Another bit of exotica was produced with great success, thanks partly to an abstract video (along with attempts at ersatz Chinese calligraphy) by Daniel Iglesia. Xi’an-born Wang Lu has been highly successful since coming to Columbia University, with a fecund imagination and an original way of dealing with Chinese music.

The usual method is to take a folk song and decorate it with twirls and trills, and when living in Hong Kong I could predict exactly how this would sound. Wang Lu did use a qin (the Chinese zither) in the orchestra, but it was subdued by other instruments. And instead of imitating a folk song, her work was like Webern’s orchestration of Bach, with each note played by a different instrument, with phrases out of place, notes hidden and then making sudden appearances.

Granted, the video, literally synched with the notes, was so domiannt that it was difficuolt not to be distracted. In fact (and no insult to Mr. Iglesia), I would love to hear it on its own, for so many effects, so much muted color was produced that I felt it needed visuals.

K. Bunch, C.T. Pitbull (© Erico Lyn)

To me, any composer whose official picture is with his dog is worthy, no matter what the music. But Seattle-born Kenji Bunch, like Paul Hindemith, is as famed as violist and composer. In The Devil’s Box, he combined the two.

It was a great idea, to demystify the fiddle, and the four movements were as brilliant as anything I heard last night. Starting with an offbeat playing of a Stephen Foster hymn, à la Charles Ives, continuing with an eclectic folk dance, with out-of-tune viola, pizzicato hijinks, fierce orchestral playing, the piece segued into what he calls “a lament by the instrument.”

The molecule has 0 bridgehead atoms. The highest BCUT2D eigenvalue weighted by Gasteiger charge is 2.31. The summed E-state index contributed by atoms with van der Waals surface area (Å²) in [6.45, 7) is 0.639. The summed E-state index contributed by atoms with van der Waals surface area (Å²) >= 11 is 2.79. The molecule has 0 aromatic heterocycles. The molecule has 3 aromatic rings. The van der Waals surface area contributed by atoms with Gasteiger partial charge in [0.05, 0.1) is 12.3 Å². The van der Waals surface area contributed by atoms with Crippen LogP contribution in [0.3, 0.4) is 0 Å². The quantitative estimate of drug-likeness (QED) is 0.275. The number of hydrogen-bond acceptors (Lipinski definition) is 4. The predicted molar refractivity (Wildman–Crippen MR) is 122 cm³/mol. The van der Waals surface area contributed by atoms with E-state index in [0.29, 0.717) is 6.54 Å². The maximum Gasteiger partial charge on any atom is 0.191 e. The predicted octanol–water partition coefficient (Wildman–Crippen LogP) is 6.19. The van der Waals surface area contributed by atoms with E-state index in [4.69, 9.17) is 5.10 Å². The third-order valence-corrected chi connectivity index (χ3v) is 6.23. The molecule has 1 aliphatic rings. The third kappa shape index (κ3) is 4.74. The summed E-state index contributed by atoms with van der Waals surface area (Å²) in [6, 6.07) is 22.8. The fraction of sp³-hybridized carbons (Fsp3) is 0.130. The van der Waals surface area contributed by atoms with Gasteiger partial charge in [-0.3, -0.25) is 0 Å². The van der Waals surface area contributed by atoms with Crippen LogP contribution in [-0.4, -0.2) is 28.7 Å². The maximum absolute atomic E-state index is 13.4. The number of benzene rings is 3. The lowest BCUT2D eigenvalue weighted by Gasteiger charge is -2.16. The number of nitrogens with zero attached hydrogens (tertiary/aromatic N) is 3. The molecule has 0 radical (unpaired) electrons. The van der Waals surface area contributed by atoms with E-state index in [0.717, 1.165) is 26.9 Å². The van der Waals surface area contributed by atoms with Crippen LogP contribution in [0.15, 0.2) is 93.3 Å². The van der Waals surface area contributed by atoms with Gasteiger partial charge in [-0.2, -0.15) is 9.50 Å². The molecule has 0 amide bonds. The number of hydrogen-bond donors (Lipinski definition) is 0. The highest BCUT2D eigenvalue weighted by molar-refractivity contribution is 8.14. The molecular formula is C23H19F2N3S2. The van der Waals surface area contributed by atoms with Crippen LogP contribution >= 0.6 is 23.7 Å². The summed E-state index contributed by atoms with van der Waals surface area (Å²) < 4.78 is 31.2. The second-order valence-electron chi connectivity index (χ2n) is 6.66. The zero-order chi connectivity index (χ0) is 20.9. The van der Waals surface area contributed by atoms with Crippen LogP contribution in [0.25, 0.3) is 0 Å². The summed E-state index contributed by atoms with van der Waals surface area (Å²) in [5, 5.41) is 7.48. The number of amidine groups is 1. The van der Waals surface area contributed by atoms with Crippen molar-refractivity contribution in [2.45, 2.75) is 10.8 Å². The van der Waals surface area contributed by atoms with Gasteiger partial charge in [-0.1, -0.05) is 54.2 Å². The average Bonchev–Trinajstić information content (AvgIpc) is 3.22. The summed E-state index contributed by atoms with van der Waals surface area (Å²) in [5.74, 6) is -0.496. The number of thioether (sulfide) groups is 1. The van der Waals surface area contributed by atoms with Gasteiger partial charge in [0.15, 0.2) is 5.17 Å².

That lament was a beautiful elegy. Except for a few bars, Samuel Barber at his most romantic could have composed it. But Kenji Bunch both wrote and played it in his own eloquence. The finale was hoedown, jazz, a bit of rock, and all celebration, and well worthy of the standing ovation.

And now to my own favorite work, Alex Temple’s Liebeslied for female voice, electronics and orchestra. After a few orchestral measures, soprano Mellissa Hughes launched into an original tune, but one that could have come from any expensive MGM (or inexpensive Warner Brothers) movie of the 1950’s. The song could have been sung by Jo Stafford or Judy Garland or a dozen other recording artists.

Then the song took a twist. The orchestra took a more sinister twist, and Ms Hughes, instead of singing, launched into a revery–an absolutely appropriate revery–as if the maudlin words of the song, penned by clever studio immigrants who had gone from the Lower East Side to the money-pits of Hollywood took a life of their own.

Not the music so much as Ms. Temple’s idea, that the most mundane pop tunes–I Only Have Eyes For You, Laura, Some Enchanted Evening–have a shadowy underground meaning.

Perhaps this doesn’t establish Ms. Temple’s credentials yet as a major composer, but her originality, her fearless language and the perambulations into hidden paths, makes her a genuinely original voice.

Harry Rolnick